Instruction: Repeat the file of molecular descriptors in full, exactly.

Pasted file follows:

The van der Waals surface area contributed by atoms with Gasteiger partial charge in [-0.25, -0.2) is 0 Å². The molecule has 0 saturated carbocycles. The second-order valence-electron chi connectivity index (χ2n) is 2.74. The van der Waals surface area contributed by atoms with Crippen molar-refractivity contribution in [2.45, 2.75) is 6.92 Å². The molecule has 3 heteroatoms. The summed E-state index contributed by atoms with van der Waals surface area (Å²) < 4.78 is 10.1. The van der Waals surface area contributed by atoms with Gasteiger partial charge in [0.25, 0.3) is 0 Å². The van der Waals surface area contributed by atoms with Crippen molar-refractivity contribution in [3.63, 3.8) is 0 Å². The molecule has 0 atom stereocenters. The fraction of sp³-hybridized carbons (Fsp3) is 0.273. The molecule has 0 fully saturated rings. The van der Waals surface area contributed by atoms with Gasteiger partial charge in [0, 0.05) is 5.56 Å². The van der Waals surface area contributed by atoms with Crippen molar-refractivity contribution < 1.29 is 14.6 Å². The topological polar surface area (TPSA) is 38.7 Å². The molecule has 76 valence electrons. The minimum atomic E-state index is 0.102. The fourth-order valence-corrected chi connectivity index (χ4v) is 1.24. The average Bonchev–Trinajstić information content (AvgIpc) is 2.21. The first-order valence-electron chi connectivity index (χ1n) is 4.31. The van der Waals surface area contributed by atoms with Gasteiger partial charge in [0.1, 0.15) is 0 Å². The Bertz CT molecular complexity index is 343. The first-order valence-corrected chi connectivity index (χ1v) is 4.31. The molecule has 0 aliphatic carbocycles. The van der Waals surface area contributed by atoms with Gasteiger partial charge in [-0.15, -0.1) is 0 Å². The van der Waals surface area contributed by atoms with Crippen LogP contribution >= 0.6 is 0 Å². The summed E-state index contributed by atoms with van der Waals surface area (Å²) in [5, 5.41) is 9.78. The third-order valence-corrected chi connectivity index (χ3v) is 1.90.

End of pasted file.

The van der Waals surface area contributed by atoms with Gasteiger partial charge in [-0.25, -0.2) is 0 Å². The molecule has 0 saturated carbocycles. The second-order valence-electron chi connectivity index (χ2n) is 2.74. The van der Waals surface area contributed by atoms with Crippen molar-refractivity contribution in [2.45, 2.75) is 6.92 Å². The molecule has 3 heteroatoms. The summed E-state index contributed by atoms with van der Waals surface area (Å²) < 4.78 is 10.1. The van der Waals surface area contributed by atoms with Gasteiger partial charge in [0.25, 0.3) is 0 Å². The van der Waals surface area contributed by atoms with Crippen molar-refractivity contribution in [3.63, 3.8) is 0 Å². The molecule has 0 atom stereocenters. The fraction of sp³-hybridized carbons (Fsp3) is 0.273. The molecule has 0 fully saturated rings. The van der Waals surface area contributed by atoms with Gasteiger partial charge in [0, 0.05) is 5.56 Å². The van der Waals surface area contributed by atoms with Crippen molar-refractivity contribution < 1.29 is 14.6 Å². The topological polar surface area (TPSA) is 38.7 Å². The molecule has 76 valence electrons. The minimum atomic E-state index is 0.102. The fourth-order valence-corrected chi connectivity index (χ4v) is 1.24. The average Bonchev–Trinajstić information content (AvgIpc) is 2.21. The first-order valence-electron chi connectivity index (χ1n) is 4.31. The van der Waals surface area contributed by atoms with Gasteiger partial charge in [0.1, 0.15) is 0 Å². The Bertz CT molecular complexity index is 343. The first-order valence-corrected chi connectivity index (χ1v) is 4.31. The molecule has 0 aliphatic carbocycles. The van der Waals surface area contributed by atoms with Gasteiger partial charge in [-0.15, -0.1) is 0 Å². The van der Waals surface area contributed by atoms with Crippen LogP contribution >= 0.6 is 0 Å². The summed E-state index contributed by atoms with van der Waals surface area (Å²) in [5, 5.41) is 9.78. The third-order valence-corrected chi connectivity index (χ3v) is 1.90.